Thirty years ago, in England, I spent a year with the Sisters of the Sacred Heart, working as a volunteer in a boarding school they ran for boys with intellectual disability. The sisters were overwhelmingly from Irish backgrounds, with the odd English accent amongst them, and the work of the school was their life. Working as assistant to a houseparent meant seeing at first hand the hour by hour life of that school: it was marked by extraordinary kindness and selflessness on part of the sisters, not once was there a moment of cruelty, rarely even a cross word spoken. When the sisters withdrew from the school because of declining vocations, it seemed that something special was being lost.
A Church of Ireland friend, growing up in the Irish midlands where a lack of money was common to both sides of the community, talks of the great commitment of the brothers in the Catholic school he attended. He recalls none of the cruelty that characterised some institutions, rather a sense that if it were not for the order that ran the school, there would have been no secondary education for the majority of those present; the Irish government was not hurrying forward to make provision for working class people.
Sitting at supper beside a brother, from an order not named in the Ryan Report on institutional abuse, he talked of his fifty years working in a very difficult area of Belfast. Now, at the age of eighty, he was leader of a community of retired brothers, some who had spent their lives working in Ireland, others who had spent many years in overseas missions. It was hard to imagine how some of them must feel; men who had been imbued with the spirit of the Second Vatican Council who had then watched as successive popes tried to turn back the clock, centralising power and stamping on dissent. Watching as the new Ireland for which they had tried to educate people turned into a land of cute hoors, gombeenism and corruption on a previously unimaginable scale.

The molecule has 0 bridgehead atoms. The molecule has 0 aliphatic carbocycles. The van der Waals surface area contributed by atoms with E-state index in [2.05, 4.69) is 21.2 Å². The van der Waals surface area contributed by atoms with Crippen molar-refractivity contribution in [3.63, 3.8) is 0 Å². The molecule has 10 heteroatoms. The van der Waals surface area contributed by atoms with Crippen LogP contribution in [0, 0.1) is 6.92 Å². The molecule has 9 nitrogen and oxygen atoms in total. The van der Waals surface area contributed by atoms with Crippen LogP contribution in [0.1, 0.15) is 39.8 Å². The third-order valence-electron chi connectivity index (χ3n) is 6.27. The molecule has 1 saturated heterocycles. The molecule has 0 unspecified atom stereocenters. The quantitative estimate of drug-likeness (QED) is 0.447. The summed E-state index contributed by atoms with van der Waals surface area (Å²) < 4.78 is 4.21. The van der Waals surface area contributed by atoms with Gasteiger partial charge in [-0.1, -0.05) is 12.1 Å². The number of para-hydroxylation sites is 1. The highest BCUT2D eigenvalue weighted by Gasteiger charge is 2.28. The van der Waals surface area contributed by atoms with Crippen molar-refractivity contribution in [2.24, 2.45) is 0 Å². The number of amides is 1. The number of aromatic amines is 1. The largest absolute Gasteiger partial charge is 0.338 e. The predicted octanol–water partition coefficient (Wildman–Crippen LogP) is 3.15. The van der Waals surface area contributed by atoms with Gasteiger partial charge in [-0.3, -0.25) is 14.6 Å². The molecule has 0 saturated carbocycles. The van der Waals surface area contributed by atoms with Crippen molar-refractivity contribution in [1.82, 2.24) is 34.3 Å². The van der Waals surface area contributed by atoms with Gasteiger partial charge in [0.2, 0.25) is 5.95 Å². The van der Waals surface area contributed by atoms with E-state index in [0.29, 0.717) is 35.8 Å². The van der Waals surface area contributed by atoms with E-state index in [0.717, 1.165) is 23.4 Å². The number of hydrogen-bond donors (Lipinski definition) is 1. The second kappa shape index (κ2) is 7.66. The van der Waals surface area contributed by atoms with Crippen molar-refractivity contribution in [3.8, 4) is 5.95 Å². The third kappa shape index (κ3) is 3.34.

Were I in his place, I think there would be a profound sense of bitterness, of betrayal, a sense that life might have been profitably spent in some other way, yet he was tranquil and content in his view of the world; things had not turned out as they might, but there was always grounds for hope.
We agreed that we must meet again and he headed back to his house to catch up with the evening’s business, smiling at still working at eighty.